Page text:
Plaintiff does not challenge the ALJ's RFC assessment or the manner in which he framed his hypothetical question. Plaintiff contends, however, that the ALJ erred in relying on the testimony of the vocational expert ("VE") in response to the ALJ's hypothetical question incorporating plaintiff's limitations that were supported by the record. Plaintiff contends that there are "apparent inconsistencies" between the VE's testimony in response to the hypothetical question and information in the Dictionary of Occupational Titles ("DOT"). Plaintiff argues that the ALJ erred in failing to acknowledge or reconcile the conflict in his decision, and that the vocational expert's testimony did not constitute substantial evidence supporting the ALJ's disability determination.
At step five of the sequential evaluation procedure, the Commissioner has the burden to establish that there are a significant number of jobs in the national economy that the claimant can perform. The Commissioner may meet that burden by taking the testimony of a vocational expert, or by referring to the "grids." Tackett v. Apfel, 180 F.3d 1094, 1100-1101 (9th Cir. 1999). "Where the testimony of a VE is used at Step Five, the VE must identify a specific job or jobs in the national economy having requirements that the claimant's physical and mental abilities and vocational qualifications would satisfy." Osenbrock v. Apfel, 240 F.3d 1157, 1162-1163 (9th Cir. 2001).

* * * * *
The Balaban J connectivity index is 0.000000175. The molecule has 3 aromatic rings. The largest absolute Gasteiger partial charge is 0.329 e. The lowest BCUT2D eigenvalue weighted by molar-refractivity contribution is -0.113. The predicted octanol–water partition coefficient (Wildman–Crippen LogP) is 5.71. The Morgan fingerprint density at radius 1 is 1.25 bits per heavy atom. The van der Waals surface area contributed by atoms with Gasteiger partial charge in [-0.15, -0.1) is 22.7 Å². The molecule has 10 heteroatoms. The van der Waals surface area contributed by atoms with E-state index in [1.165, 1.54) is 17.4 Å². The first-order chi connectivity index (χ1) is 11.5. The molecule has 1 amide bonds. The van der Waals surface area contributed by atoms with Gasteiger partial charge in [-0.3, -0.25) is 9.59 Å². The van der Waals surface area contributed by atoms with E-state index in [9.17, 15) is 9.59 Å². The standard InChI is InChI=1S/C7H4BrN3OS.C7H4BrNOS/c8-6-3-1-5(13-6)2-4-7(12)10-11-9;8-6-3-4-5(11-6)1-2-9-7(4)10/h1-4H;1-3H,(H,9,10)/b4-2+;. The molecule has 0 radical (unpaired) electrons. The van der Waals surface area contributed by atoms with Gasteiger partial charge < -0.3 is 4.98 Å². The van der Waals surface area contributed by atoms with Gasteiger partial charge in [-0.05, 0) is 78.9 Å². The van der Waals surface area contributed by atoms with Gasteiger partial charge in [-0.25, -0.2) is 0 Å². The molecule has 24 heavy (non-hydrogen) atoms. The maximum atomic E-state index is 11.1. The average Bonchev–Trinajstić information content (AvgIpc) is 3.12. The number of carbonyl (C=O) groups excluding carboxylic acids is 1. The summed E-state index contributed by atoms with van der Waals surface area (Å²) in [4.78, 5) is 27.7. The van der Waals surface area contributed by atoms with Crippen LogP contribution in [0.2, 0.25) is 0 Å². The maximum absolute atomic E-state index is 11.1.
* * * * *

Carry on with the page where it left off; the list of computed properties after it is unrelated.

An ALJ may not rely on a VE's testimony regarding the requirements of a particular job without first inquiring whether that testimony conflicts with job information in the DOT. Massachi v. Astrue, 486 F.3d 1149, 1152 (9th Cir. 2007). A VE's "testimony may give rise to such a conflict in at least two different ways. First, the vocational expert may testify that a particular job requires a particular exertional or skill level, when the DOT expressly provides that the job requires a different exertional level." Carey v. Apfel, 230 F.3d 131, 144 n.2 (5th Cir. 2000). "A second, and different type of conflict may arise when the [VE's] testimony places the ALJ's finding with respect to the claimant's residual functional capacity or the claimant's specific impairments in conflict with the exertional or skill level or the specific skills required for the identified jobs in the DOT." Carey, 230 F.3d at 144 n.2.